Customer Recommendations, Family Survey 2018June 15, 2018
2018 Pilot Pay HomesDecember 1, 2018
Bristol Press November 2018
It feels like a bed and breakfast where nobody wants to, or is asked to check out. However, three square meals are served a day and a full nursing staff heeds to residents’ every beck and call. This family is almost 100 strong, with 40 residents and 50 staff members.
Shady Oaks was Connecticut’s second assisted living community, built 42 years ago at 344 Stevens St. in Bristol by Vernon and Kay Belanger. Their youngest son Tyson bought the home in July 2016 and is honoring his family’s legacy with full allegiance.
He’s made it his duty to fulfill residents’ every wish and need, whether it’s an old-fashioned candy or a rare book they’re determined to get their hands on, be certain it happens. When people prioritize care for their loved ones, they discover the best at Shady Oaks.
Since Belanger came aboard, he’s made $400,000 in improvements to the building. An elevator, central air, a new common area and five renovated rooms with walk-in showers are just a few highlights.
The facility has several Hoyer Lifts, whose hydraulic arms are designed to lift patients carefully out of wheelchairs, placing them comfortably in their beds. Each bed offers side rails for ease of exit and entry, with adjustable height to accommodate mobility changes. Shady Oaks is also improving care for people with memory disorders, especially those who tend to wander and get lost outside. Staff invented a door alarm system to alert them to anyone exiting at night.
On any given day, residents can be found laughing and playing games, gathered around a television watching an old movie or enjoying an entertainer. Decorative touches grace each room. It feels warm and inviting, like a real home.
“We try to fill the space with plants, beautiful flowers and paintings,” Belanger says. “Wherever I go, when I see something bright and cheerful I pick it up and find just the right place for it.”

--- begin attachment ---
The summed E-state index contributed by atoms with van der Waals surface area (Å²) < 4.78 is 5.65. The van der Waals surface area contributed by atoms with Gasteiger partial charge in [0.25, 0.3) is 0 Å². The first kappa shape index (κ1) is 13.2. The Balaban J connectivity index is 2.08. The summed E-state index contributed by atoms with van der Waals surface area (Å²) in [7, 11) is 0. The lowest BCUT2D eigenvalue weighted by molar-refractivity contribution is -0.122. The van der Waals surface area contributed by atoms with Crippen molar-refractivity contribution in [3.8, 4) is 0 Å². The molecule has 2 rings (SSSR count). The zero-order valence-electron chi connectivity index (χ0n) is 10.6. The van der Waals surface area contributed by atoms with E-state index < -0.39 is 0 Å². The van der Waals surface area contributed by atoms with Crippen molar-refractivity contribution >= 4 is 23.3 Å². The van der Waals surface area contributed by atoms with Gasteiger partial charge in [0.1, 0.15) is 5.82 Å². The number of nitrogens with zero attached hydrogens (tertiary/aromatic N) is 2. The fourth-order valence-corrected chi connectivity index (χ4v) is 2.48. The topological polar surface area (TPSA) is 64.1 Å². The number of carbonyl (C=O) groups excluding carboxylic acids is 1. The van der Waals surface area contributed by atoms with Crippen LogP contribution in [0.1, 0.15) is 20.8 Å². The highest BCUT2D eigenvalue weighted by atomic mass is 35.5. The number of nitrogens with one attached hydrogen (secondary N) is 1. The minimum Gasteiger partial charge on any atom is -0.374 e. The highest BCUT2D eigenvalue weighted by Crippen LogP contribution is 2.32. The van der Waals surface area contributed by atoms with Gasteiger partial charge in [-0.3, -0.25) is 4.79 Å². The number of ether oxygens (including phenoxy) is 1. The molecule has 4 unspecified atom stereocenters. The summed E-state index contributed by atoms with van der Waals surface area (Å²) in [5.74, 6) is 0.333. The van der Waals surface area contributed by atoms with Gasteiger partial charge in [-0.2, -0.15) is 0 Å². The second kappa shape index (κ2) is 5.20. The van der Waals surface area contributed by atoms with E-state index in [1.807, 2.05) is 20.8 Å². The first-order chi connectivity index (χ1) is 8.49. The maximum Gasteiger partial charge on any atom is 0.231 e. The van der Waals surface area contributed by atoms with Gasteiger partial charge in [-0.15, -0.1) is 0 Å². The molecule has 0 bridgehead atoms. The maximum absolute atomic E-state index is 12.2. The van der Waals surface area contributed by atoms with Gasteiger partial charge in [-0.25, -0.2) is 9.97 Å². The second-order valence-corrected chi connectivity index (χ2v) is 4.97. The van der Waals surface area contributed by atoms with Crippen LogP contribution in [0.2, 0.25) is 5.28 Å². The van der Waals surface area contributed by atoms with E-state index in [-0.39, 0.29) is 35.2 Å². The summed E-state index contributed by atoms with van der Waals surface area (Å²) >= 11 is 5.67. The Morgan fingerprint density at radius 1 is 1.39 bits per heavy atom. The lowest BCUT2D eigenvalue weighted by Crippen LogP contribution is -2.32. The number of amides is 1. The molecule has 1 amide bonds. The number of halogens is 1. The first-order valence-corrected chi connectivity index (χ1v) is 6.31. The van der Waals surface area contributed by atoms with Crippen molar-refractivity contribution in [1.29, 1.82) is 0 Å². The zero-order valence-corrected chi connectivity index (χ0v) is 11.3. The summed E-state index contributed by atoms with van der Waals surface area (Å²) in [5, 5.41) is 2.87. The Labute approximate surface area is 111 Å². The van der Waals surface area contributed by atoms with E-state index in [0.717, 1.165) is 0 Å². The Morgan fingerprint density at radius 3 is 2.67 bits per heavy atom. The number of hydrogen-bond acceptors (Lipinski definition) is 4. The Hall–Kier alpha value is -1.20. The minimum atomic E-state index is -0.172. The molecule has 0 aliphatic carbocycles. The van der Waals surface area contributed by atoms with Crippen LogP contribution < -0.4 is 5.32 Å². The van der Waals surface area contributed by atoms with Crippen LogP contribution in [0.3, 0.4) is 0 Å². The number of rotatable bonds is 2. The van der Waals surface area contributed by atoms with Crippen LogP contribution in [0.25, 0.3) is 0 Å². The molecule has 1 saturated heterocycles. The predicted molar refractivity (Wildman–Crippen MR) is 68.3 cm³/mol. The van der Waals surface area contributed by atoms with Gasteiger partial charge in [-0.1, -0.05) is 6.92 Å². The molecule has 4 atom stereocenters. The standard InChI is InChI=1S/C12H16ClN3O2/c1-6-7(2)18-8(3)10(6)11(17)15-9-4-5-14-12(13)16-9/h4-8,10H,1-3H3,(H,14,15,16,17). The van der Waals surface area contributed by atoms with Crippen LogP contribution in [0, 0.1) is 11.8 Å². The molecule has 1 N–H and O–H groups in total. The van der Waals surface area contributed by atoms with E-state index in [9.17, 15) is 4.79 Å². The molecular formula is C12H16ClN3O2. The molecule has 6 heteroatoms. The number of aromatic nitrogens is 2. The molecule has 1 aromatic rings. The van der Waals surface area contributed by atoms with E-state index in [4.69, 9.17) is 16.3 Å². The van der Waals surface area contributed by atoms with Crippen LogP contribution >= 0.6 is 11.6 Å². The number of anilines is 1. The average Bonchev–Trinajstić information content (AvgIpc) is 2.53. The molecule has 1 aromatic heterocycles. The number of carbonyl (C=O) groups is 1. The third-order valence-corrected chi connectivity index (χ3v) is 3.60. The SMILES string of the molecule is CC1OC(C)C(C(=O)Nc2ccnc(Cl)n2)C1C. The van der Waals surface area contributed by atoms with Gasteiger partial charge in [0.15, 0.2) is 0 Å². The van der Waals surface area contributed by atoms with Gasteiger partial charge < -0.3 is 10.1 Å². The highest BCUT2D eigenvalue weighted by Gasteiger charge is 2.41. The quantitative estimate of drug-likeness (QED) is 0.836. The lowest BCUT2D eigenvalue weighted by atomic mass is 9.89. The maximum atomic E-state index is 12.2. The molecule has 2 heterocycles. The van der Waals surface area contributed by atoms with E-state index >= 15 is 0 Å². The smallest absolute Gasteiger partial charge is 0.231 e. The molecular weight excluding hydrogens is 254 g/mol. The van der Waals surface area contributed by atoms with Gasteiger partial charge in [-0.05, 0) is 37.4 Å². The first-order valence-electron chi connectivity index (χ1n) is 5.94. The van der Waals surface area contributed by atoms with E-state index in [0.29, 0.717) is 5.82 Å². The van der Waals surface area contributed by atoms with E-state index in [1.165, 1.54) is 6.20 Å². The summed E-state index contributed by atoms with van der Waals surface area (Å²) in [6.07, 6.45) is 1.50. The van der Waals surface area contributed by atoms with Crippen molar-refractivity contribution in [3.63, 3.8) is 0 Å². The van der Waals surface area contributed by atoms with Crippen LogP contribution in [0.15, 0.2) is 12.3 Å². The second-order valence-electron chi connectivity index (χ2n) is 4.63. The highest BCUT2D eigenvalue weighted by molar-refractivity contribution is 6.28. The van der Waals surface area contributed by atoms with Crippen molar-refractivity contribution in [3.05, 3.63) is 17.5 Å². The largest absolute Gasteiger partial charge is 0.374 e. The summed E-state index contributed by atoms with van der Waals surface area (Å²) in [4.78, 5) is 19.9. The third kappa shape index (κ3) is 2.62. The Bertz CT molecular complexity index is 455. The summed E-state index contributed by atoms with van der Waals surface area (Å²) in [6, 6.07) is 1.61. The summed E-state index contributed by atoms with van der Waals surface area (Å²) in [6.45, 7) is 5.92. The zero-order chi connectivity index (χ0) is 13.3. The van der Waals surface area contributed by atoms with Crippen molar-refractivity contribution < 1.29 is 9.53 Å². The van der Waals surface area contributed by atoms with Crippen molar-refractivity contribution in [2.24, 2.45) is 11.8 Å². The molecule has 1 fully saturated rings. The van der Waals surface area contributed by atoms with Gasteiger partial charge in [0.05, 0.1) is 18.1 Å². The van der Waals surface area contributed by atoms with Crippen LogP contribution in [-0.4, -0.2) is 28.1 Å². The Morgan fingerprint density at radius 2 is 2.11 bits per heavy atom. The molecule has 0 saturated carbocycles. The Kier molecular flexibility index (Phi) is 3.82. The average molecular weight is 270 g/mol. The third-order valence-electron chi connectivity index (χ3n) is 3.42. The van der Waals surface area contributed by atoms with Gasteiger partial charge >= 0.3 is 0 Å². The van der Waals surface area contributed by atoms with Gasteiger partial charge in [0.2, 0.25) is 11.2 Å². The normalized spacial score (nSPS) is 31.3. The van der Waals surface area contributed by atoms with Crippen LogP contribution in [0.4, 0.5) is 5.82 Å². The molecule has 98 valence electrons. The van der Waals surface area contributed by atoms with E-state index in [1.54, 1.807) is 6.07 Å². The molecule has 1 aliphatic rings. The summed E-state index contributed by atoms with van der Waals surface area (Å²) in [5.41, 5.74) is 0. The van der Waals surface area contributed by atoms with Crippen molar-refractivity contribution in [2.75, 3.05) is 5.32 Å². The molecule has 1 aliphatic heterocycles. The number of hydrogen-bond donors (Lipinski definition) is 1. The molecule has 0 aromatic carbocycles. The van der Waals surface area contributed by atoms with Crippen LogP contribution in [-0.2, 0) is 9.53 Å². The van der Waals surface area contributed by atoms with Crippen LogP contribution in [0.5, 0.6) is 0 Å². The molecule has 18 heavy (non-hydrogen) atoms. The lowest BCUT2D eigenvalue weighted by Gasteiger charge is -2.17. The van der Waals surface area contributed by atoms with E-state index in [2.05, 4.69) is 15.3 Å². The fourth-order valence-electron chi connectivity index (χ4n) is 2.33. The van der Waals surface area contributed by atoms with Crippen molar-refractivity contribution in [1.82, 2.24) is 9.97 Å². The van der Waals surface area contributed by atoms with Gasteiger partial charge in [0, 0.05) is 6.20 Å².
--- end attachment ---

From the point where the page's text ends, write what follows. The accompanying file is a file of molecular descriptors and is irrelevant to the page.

He’s worked tirelessly to procure benefits for residents so that they can remain in Shady Oaks. Over the last year alone, at least 10 people have begun receiving assistance.
“We love them,” Belanger says. “This is another way to keep our community together and strong.”
The VA Aid in Attendance Pension provides up to $1,830 monthly for veterans and Survivor’s Pension provides $1,176 monthly for a surviving spouse. He also identified the CT Private Pay Assisted Living Pilot Program, a less costly alternative to Title 19 Medicaid. This program can provide up to $2,360 monthly in medical costs, adjusted by the level of personal nursing services an individual requires.
Belanger has combed through the state’s complicated regulations and simplified jargon for seniors, many of whom are struggling to get by on fixed incomes. He encourages families everywhere to learn more about financial assistance opportunities available in our state, on the ‘Blog’ secti on of Shady Oaks’ webpage, www.shadyoaksassistedliving.com.
A veteran of the U.S. Marine Corps with a PhD from Harvard University, Belanger served five tours overseas and has pledged his life to service. This commitment continues here, in the community he calls home. In fact, he lives in the house next door.
“The families have my phone number,” he says. “They’re welcome to call anytime and they do.” Unlike some other assisted living communities, Shady Oaks provides around-the-clock care.
“Our view is that assisted living can be an alternative to a nursing home,” Belanger explains. “Even those who do go into the hospital for surgery or another reason prefer to recover here, in their home, rather than at a rehabilitation center.”
Supervising Nurse Debbie Jawin-Sheak has been a part of the family for 20 years.
“We’re also very proud of our CNAs,” Belanger points out. “We do our best to pay them well and give them the respect their hard work deserves.”
Chef Becky Lazauskas, another member of this family, has full reign of the kitchen. Her creati ve freedom is flourishing in the daily menus, tailored to the personal tastes and nutritional needs of residents.
“My papa made me wait years for his recipes; now they’re all here,” Lazauskas says. “This is the best job I’ve ever had. It’s fun and every day is different.”
Vernon Belanger passed away in Jan. 2018. His mother and mother-in-law both lived at Shady Oaks. Now their grandson is head of the family home.